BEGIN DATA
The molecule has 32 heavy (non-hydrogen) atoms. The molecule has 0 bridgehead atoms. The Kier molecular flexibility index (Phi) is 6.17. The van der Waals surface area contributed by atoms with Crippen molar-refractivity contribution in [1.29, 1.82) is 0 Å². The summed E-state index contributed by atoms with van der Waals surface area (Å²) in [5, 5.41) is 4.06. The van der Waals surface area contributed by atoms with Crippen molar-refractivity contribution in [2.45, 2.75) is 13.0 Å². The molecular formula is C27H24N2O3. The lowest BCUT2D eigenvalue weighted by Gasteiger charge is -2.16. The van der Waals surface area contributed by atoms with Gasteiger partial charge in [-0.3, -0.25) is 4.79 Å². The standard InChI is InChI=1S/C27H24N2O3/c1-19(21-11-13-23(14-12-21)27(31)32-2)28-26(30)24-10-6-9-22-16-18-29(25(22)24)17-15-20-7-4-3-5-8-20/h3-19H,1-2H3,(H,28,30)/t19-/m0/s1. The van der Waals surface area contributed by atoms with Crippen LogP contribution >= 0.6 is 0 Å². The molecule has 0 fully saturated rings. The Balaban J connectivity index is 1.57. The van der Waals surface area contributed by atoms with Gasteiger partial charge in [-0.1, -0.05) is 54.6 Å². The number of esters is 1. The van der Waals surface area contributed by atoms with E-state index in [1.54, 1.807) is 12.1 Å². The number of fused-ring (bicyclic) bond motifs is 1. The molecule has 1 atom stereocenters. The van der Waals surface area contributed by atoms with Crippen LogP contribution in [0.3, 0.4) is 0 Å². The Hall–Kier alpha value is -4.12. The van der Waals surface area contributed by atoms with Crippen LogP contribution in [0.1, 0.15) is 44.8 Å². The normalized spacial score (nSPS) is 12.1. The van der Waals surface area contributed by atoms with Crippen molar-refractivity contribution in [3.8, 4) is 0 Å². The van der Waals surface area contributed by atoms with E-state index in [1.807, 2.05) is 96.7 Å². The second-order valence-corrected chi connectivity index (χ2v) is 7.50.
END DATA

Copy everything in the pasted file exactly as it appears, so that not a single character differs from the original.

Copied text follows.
The molecule has 32 heavy (non-hydrogen) atoms. The molecule has 0 bridgehead atoms. The Kier molecular flexibility index (Phi) is 6.17. The van der Waals surface area contributed by atoms with Crippen molar-refractivity contribution in [1.29, 1.82) is 0 Å². The summed E-state index contributed by atoms with van der Waals surface area (Å²) in [5, 5.41) is 4.06. The van der Waals surface area contributed by atoms with Crippen molar-refractivity contribution in [2.45, 2.75) is 13.0 Å². The molecular formula is C27H24N2O3. The lowest BCUT2D eigenvalue weighted by Gasteiger charge is -2.16. The van der Waals surface area contributed by atoms with Gasteiger partial charge in [-0.3, -0.25) is 4.79 Å². The standard InChI is InChI=1S/C27H24N2O3/c1-19(21-11-13-23(14-12-21)27(31)32-2)28-26(30)24-10-6-9-22-16-18-29(25(22)24)17-15-20-7-4-3-5-8-20/h3-19H,1-2H3,(H,28,30)/t19-/m0/s1. The van der Waals surface area contributed by atoms with Crippen LogP contribution >= 0.6 is 0 Å². The molecule has 0 fully saturated rings. The Balaban J connectivity index is 1.57. The van der Waals surface area contributed by atoms with Gasteiger partial charge in [-0.1, -0.05) is 54.6 Å². The number of esters is 1. The van der Waals surface area contributed by atoms with E-state index in [1.54, 1.807) is 12.1 Å². The number of fused-ring (bicyclic) bond motifs is 1. The molecule has 1 atom stereocenters. The van der Waals surface area contributed by atoms with Crippen LogP contribution in [0.3, 0.4) is 0 Å². The Hall–Kier alpha value is -4.12. The van der Waals surface area contributed by atoms with Crippen LogP contribution in [0.1, 0.15) is 44.8 Å². The normalized spacial score (nSPS) is 12.1. The van der Waals surface area contributed by atoms with Crippen molar-refractivity contribution in [3.8, 4) is 0 Å². The van der Waals surface area contributed by atoms with E-state index in [1.807, 2.05) is 96.7 Å². The second-order valence-corrected chi connectivity index (χ2v) is 7.50.